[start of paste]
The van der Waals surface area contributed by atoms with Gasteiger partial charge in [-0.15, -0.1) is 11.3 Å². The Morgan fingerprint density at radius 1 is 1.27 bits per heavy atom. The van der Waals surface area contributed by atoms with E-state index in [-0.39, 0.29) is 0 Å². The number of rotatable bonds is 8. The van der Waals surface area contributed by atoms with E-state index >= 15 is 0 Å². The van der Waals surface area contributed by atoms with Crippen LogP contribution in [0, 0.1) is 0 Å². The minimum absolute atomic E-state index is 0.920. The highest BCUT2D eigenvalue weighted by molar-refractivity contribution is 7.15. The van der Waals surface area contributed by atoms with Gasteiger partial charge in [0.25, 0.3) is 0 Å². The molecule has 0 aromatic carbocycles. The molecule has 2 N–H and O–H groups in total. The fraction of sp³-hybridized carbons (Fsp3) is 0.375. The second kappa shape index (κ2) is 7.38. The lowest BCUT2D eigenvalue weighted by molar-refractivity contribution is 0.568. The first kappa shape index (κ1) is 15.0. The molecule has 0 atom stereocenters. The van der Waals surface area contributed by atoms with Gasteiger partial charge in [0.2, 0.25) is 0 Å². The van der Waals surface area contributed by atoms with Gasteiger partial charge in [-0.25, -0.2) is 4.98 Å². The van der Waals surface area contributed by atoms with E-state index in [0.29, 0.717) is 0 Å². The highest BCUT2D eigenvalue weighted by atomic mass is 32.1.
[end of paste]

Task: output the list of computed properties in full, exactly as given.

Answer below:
The van der Waals surface area contributed by atoms with Gasteiger partial charge in [-0.15, -0.1) is 11.3 Å². The Morgan fingerprint density at radius 1 is 1.27 bits per heavy atom. The van der Waals surface area contributed by atoms with E-state index in [-0.39, 0.29) is 0 Å². The number of rotatable bonds is 8. The van der Waals surface area contributed by atoms with E-state index >= 15 is 0 Å². The van der Waals surface area contributed by atoms with Crippen LogP contribution in [0, 0.1) is 0 Å². The minimum absolute atomic E-state index is 0.920. The highest BCUT2D eigenvalue weighted by molar-refractivity contribution is 7.15. The van der Waals surface area contributed by atoms with Gasteiger partial charge in [0.25, 0.3) is 0 Å². The molecule has 0 aromatic carbocycles. The molecule has 2 N–H and O–H groups in total. The fraction of sp³-hybridized carbons (Fsp3) is 0.375. The second kappa shape index (κ2) is 7.38. The lowest BCUT2D eigenvalue weighted by molar-refractivity contribution is 0.568. The first kappa shape index (κ1) is 15.0. The molecule has 0 atom stereocenters. The van der Waals surface area contributed by atoms with Gasteiger partial charge in [0.2, 0.25) is 0 Å². The van der Waals surface area contributed by atoms with Gasteiger partial charge in [-0.25, -0.2) is 4.98 Å². The van der Waals surface area contributed by atoms with E-state index in [0.29, 0.717) is 0 Å². The highest BCUT2D eigenvalue weighted by atomic mass is 32.1.